66.007.1 (1637) Northern Eggar Lasiocampa quercus callunae Palmer, 1847

Status
Resident. Common.
 
Flight period
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History
Lennon (1860) says "I have just removed from my setting board a fine female of Lasiocampa quercus: I found the larva, feeding on the heather, on the 10th May, [1860]; it spun up on the 14th July, and came out on the 12th August." By 1863, Lennon had stated it was generally distributed. W. Douglas Robinson (1870-71) under L. callunae found the larvae during July and August on Almorness (VC73) but added "I have not noticed quercus here as yet." Gordon (1913) found it occurring on all moors and in meadows of Wigtownshire with the larvae common on heather in May. Earliest date was 13th June 1911.
 
From 1970 to 2010 there are over 170 records from moorland and upland sites across the region, including larvae and pupae records.
 
All records probably refer to the Northern Eggar, a form of the Oak Eggar Lasiocampa quercus (Linnaeus, 1758).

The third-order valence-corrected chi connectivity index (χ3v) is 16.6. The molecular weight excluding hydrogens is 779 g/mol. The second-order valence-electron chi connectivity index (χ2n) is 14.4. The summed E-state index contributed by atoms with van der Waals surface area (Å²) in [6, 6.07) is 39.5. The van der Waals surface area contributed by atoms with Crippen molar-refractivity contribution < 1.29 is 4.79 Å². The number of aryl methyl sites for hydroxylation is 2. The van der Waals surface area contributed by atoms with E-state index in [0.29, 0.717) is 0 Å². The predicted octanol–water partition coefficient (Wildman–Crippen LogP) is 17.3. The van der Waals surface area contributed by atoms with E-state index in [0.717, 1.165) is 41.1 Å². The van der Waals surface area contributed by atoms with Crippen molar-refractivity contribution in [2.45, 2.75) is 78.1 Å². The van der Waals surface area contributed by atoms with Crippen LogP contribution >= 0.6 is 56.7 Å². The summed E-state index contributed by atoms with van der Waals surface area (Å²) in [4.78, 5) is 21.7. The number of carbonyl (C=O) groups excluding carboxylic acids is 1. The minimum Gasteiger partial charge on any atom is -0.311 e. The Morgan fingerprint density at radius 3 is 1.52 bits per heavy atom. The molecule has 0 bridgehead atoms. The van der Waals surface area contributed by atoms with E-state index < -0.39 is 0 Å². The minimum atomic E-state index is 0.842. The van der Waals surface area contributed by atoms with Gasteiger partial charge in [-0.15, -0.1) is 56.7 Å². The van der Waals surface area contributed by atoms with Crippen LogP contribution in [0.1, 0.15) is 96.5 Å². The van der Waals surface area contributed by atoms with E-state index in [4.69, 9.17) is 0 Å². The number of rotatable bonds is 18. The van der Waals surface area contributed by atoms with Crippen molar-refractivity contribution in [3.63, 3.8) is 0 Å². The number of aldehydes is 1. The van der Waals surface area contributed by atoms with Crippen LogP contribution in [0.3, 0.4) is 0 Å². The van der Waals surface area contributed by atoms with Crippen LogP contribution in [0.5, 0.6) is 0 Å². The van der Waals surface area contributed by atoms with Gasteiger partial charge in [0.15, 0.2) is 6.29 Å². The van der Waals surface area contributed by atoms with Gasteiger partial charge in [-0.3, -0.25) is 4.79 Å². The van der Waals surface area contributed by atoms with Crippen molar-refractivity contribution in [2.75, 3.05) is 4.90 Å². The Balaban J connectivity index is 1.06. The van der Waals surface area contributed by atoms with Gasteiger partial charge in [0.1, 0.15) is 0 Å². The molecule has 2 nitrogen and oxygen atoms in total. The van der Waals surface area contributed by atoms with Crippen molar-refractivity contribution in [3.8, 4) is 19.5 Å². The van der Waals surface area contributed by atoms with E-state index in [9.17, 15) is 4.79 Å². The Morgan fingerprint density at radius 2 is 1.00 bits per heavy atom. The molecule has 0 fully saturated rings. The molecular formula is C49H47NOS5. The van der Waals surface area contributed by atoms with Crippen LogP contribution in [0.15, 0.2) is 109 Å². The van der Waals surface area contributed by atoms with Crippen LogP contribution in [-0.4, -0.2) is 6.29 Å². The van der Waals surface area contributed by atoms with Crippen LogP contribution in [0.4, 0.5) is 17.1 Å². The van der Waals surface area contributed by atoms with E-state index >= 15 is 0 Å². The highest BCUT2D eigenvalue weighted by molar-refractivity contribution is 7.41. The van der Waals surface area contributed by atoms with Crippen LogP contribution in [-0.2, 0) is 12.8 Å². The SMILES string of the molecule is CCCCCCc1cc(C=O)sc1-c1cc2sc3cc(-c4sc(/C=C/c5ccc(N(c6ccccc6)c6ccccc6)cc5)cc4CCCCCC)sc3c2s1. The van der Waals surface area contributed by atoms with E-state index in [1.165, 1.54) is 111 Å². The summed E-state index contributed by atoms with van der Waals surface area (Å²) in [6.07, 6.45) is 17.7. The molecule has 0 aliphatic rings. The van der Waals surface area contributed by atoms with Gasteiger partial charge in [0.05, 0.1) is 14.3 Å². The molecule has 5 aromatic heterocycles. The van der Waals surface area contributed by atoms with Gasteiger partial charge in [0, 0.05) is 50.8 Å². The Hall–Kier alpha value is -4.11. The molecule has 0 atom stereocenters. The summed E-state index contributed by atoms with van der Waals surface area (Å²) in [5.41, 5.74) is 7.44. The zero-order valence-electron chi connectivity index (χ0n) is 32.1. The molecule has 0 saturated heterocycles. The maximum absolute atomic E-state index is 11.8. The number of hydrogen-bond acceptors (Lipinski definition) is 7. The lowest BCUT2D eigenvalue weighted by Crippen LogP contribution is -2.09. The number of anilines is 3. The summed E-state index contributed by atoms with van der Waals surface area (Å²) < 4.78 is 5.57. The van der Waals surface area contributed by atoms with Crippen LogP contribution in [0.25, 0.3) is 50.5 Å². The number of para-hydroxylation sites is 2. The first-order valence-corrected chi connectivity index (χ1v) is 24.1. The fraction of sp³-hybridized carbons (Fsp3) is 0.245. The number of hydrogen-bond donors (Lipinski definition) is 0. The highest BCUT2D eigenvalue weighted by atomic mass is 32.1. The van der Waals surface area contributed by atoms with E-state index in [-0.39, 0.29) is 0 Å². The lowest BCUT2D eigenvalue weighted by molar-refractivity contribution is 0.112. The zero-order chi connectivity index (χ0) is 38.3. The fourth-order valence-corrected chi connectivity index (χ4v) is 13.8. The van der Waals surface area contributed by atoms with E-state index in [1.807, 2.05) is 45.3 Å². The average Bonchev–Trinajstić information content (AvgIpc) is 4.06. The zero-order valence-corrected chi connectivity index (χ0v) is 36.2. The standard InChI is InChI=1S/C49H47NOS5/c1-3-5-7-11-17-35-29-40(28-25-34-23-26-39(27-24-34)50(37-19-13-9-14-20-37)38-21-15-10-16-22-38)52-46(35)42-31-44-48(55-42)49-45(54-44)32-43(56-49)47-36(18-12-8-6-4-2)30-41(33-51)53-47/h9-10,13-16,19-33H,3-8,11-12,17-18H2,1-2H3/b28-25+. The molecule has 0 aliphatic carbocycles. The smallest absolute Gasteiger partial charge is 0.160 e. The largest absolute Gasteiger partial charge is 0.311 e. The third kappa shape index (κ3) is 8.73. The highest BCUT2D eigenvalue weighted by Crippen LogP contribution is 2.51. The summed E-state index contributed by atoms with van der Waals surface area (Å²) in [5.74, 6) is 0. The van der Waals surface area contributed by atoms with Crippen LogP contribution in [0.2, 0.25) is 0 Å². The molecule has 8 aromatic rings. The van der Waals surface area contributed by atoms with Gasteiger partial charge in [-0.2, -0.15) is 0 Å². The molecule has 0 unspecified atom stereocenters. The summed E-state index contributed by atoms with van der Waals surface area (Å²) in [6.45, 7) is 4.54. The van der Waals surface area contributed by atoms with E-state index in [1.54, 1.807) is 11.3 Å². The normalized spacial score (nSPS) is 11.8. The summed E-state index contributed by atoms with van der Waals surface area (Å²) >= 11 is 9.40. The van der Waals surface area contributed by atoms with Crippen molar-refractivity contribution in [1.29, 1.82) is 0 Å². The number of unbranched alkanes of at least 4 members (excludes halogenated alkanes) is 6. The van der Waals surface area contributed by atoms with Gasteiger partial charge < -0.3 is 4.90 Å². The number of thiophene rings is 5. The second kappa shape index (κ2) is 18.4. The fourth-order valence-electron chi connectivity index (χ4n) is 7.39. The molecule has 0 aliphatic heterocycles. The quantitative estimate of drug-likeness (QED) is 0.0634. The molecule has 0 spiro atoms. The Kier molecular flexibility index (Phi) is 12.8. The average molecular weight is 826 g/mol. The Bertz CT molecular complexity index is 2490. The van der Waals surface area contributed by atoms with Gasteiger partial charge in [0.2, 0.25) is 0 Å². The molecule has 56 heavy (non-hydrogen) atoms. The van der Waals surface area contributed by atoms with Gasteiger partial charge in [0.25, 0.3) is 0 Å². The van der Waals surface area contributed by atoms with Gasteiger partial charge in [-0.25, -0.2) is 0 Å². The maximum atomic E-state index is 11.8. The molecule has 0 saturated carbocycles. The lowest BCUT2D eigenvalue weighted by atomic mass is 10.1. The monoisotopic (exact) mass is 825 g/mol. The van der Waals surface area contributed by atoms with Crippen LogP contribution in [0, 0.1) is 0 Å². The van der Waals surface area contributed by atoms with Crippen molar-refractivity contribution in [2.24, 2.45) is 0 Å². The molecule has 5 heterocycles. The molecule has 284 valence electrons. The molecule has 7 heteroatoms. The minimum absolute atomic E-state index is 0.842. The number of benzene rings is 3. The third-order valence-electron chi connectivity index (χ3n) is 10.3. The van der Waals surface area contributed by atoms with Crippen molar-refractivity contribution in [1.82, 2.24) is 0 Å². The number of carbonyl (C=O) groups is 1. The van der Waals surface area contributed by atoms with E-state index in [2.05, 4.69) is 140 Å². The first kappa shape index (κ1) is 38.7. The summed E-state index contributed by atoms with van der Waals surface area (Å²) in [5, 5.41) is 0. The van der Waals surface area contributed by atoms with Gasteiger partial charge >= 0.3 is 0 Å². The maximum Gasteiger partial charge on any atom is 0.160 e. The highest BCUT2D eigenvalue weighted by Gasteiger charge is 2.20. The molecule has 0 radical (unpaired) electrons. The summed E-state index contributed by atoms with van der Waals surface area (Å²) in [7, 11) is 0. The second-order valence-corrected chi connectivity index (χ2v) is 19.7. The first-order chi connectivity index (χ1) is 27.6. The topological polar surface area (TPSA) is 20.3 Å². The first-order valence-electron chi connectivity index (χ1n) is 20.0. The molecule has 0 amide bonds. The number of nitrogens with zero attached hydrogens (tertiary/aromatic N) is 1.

Life cycle
One generation. Overwinters as a third instar larva during August to June where it can be seen basking in sunshine. Pupation takes place in a tough brown cocoon close to the ground in leaf litter.
 
Larval foodplants
Heather and Bilberry, but also Bramble, Blackthorn, Hazel, sallows and other hawthorns.
 
Identification
Unmistakeable.
 
Habitat
Heathland and moorland, but also woodland edges, fens and sand dunes.
Female © Keith Naylor, Bennan, Glen Trool, 15 August 2004
© Valerie Harrison, Southern Upland Way, 3 July 2010

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Distribution map displays records from the National Biodiversity Network (See terms and conditions).

The following datasets are included:

  • Butterfly Conservation - Macro-moth provisional distribution for the British Isles (excluding the Republic of Ireland) from the National Moth Recording Scheme
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